One night recently, JD arrived home from a shift, walked in the door, and the first words out of his mouth were to announce that the blue line stickers were coming off our cars. He immediately grabbed a razor blade and headed back out to the driveway to remove the stickers before he’d even changed out of his uniform or eaten. The threat to LEO’s and their families is very real and growing, unfortunately. There’s intelligence that some plan to use these stickers to follow LEO families back to their homes. I had a feeling this day was coming given the current view of Law Enforcement, but it doesn’t make it any less scary or sad. Removing the stickers feels like giving in, like we’re letting the hatred win. I always have been and always will be a proud police wife, but I hate feeling like I have to hide it, like I’m supposed to be ashamed of it. If I meet someone who asks what my husband does, I’m not even sure I should tell them anymore. Maybe it’s safer to go with the generic “he works for the city,” not because I’m truly ashamed, but because I have a family, and my number one priority is my daughter’s safety. You just never know.
I have never had a lot of anxiety about the type of work JD does all day. Sure, I worry, but I don’t let that worry consume me. When people ask how I deal the stress of sending my husband off to such a dangerous job, I tell them that it’s equal parts faith and denial. I am confident in his abilities as a Law Enforcement Officer and trust that those abilities will bring him home, but quite honestly, I know I can’t let myself think about the realities of his job because it would start to take me to that place of extreme anxiety. Now that the atmosphere is changing, worry is becoming a greater part of my daily life. There’s a heaviness on my heart, a fear that comes with sending him off to every shift that I’m not used to. Officers are being targeted. I trust in JD’s abilities when the fight is fair, but now that our officers are being executed and shot at while performing everyday duties, putting on that uniform has become more dangerous than ever.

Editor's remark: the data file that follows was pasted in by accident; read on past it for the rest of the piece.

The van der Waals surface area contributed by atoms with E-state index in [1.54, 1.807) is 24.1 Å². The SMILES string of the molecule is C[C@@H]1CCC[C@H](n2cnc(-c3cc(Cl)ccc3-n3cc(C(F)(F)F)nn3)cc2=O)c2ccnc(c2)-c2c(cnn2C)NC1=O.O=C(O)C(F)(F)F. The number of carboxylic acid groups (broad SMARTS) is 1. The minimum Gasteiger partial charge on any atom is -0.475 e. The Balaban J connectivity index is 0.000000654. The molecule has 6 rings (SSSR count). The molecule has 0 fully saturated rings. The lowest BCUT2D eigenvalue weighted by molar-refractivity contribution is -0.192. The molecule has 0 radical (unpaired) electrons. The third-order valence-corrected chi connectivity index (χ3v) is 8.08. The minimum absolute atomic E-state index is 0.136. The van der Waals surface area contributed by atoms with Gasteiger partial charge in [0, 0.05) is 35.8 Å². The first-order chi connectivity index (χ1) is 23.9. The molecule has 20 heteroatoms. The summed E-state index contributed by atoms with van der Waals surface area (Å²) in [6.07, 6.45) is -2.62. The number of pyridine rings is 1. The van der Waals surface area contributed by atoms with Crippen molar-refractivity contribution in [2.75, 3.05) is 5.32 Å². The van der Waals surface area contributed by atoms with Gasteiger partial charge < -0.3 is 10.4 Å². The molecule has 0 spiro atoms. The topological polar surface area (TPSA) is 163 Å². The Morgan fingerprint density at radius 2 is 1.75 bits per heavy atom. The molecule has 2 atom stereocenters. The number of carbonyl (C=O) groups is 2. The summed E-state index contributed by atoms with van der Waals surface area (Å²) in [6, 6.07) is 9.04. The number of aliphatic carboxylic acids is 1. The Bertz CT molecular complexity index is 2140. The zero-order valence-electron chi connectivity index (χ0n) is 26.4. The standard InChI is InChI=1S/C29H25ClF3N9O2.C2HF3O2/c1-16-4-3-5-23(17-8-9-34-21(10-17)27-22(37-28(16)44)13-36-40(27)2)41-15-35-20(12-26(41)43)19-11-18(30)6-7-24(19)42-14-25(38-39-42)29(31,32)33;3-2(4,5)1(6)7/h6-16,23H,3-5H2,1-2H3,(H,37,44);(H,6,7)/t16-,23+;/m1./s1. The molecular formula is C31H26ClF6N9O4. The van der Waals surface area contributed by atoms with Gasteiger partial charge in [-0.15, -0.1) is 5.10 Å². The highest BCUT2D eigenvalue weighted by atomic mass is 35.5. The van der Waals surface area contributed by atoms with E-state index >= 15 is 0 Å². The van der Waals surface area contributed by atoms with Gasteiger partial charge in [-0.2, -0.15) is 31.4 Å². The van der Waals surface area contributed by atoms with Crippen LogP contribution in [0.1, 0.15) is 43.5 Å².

The voices of hatred and violence have been louder than the voices of support. Sometimes, it feels like LEO’s and their families are on their own, that no one is standing behind us anymore, but every once in a while, someone takes time to tell JD thank you or posts something kind on social media. I think all of us in this community need to be reminded that there are people out there who recognize how hard this is. That we’re not forgotten about. That we’re still appreciated. That all of this is still worth it.